Pastoralism in the Andes over the last 5000 years

Dr Penny Dransart

What are the practices and processes that characterise pastoralism? Research  work by Penny Dransart has centred on pastoralism in the Andes examines interactions between humans and herd animals over a period of time from 5000 years ago up to the present. It explores how, in different social contexts in the South Central Andes, human owners and their herd animals have contributed to shape herding ways of life, and how they make the landscapes in which they conduct their herding activities. This investigation into the character and the long term viability or sustainability of herding has focused largely on the South American camelids (a group consisting of alpacas, llamas, vicuña and guanaco). It is unusual because the arid conditions in the Atacama Desert have preserved fleece and yarn remains, which are not usually available for archaeologists to study. It presents a direct study of the product for which the camelids were and still are highly valued: the fleece itself.

Stemming from this interest in fleece-bearing animals is my research into substances such as fibre, hair, colour, blood and water. I have studied the thematic and symbolic meanings of these elements as indicators of life and their uses in ritual practices. This research is sustained by fieldwork in the Andes undertaken since the mid-1980s.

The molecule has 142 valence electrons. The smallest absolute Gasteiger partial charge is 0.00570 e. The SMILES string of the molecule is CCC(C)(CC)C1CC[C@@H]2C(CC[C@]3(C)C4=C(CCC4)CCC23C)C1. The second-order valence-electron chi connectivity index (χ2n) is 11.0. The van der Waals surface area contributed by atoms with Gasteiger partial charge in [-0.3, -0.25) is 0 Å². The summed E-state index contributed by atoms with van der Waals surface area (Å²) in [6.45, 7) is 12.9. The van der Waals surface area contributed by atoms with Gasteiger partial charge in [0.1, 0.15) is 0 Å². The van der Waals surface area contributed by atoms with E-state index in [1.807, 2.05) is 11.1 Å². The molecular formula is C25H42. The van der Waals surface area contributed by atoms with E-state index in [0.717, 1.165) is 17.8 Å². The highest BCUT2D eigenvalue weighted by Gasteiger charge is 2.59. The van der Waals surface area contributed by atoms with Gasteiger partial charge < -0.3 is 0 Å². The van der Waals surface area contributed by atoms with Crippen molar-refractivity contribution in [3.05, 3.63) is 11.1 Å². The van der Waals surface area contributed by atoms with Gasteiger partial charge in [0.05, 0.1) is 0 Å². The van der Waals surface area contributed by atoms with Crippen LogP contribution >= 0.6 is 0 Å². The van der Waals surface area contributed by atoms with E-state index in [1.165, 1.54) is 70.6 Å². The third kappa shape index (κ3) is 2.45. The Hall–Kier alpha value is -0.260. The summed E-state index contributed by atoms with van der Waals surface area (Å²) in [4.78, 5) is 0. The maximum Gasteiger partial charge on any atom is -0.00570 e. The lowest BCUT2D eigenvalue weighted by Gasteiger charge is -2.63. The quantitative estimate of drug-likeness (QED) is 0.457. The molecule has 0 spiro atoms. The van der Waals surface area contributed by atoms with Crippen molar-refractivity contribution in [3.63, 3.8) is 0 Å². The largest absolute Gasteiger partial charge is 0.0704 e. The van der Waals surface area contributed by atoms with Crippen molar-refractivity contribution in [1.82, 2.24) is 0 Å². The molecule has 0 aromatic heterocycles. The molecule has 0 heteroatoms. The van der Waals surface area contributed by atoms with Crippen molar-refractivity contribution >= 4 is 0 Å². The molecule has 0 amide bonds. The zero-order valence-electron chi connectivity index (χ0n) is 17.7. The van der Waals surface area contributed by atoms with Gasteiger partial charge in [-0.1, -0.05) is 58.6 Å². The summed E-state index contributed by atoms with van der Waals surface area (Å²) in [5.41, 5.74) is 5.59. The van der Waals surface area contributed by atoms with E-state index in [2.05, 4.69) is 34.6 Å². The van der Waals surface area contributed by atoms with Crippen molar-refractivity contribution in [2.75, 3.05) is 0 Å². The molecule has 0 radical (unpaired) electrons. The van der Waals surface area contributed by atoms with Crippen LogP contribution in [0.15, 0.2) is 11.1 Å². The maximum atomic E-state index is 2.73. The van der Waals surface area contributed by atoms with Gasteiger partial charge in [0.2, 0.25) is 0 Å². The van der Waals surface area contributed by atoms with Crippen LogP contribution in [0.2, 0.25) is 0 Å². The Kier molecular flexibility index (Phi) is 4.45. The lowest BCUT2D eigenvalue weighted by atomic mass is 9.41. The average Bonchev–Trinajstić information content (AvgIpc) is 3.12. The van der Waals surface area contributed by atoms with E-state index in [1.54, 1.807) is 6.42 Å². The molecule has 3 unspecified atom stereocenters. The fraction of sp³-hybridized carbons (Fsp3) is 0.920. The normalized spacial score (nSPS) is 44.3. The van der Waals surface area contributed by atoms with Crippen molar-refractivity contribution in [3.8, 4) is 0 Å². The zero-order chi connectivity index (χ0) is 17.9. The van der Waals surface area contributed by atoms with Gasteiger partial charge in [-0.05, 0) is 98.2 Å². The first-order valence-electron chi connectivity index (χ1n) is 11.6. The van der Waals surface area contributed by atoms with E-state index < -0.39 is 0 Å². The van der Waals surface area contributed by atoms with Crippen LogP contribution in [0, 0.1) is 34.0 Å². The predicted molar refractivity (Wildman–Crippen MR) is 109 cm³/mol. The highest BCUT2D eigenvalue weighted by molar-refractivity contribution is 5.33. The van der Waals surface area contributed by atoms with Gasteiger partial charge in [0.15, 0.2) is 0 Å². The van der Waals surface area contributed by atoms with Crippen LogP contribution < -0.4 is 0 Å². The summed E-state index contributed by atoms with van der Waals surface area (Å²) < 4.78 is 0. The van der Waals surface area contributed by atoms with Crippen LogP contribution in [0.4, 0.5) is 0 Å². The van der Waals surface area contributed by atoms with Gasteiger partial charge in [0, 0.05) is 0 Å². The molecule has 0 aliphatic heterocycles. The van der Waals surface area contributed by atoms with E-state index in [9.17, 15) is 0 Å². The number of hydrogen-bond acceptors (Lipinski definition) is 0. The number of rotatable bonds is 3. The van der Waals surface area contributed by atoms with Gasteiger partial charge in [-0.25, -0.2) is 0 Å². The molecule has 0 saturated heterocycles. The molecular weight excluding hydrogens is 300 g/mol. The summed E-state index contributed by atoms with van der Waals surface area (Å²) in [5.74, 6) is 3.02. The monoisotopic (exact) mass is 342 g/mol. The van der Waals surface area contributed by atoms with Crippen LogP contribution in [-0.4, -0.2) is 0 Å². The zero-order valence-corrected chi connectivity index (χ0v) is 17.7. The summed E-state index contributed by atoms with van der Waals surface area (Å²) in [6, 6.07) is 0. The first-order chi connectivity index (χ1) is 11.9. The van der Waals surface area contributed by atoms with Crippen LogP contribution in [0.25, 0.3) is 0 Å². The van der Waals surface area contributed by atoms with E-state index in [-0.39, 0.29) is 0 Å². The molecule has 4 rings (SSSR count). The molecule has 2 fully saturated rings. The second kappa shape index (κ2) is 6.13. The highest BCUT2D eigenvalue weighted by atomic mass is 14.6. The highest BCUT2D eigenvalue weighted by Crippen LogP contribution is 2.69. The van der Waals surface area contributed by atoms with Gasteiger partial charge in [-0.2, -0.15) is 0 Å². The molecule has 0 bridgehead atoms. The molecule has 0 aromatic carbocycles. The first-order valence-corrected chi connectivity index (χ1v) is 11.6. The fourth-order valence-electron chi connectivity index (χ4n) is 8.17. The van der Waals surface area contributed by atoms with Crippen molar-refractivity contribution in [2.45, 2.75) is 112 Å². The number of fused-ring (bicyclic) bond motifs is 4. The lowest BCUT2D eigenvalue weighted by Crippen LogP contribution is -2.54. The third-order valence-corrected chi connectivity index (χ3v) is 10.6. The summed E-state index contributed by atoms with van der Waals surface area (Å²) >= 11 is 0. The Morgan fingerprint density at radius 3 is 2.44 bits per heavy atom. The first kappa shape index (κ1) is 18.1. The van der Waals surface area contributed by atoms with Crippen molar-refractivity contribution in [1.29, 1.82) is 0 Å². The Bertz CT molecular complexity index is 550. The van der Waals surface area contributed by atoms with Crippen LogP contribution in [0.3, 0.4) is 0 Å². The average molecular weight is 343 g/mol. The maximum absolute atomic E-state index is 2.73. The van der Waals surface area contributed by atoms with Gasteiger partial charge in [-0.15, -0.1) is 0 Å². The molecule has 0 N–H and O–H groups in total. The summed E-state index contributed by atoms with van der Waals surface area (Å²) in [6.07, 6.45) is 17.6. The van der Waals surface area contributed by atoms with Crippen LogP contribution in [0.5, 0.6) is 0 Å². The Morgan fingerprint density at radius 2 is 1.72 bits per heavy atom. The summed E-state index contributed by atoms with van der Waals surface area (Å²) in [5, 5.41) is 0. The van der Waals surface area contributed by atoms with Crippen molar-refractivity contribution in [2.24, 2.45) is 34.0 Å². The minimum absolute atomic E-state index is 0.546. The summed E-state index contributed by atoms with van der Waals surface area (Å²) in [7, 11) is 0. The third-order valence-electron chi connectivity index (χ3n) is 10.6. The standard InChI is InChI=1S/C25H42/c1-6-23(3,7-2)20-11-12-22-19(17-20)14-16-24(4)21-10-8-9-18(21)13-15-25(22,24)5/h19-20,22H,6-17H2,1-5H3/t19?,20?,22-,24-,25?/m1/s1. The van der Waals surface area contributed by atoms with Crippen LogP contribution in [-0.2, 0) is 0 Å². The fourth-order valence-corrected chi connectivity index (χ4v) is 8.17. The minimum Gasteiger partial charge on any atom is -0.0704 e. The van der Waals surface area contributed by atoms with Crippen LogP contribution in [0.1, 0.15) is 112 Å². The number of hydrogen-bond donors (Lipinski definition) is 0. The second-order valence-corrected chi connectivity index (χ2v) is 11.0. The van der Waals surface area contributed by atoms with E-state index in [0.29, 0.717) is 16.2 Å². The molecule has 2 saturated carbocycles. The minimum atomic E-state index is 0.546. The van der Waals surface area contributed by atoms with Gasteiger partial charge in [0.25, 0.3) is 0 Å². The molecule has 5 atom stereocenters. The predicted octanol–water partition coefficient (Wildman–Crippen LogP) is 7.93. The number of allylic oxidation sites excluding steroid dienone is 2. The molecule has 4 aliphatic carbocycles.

Advisory panel member of British Museum project, ‘Andean textiles: organic colourants, biological sources and dyeing technologies’ (Leverhulme funded).

Funders of research include:

  • Leverhulme Trust
  • American Anthropologocal Association
  • Wrenner Gren

Through the work in this research area the School has active research links and collaborations with researchers and practitioners in:

Dransart, P. 2011 ‘Social principles of camelid pastoralism and archaeological interpretations’. In Ethnzoooarchaeology: The Present and Past of Human-animal Relationships, U. Albarella and A. Trentacoste, eds, 123-130.Oxford: Oxbow.

Dransart, P. 2010 ‘Animals and their possessions: properties of herd animals in the Andes and Europe’. In Animals and Science: Anthropological Approaches, M. Bolton and C. Degnen, eds., 84-104. Newcastle: Cambridge Scholars Publishing.

Dransart, P.Z. 2002/2014 Earth, Water, Fleece and Fabric: an Ethnography and Archaeology of Andean Camelid Herding. London: Routledge.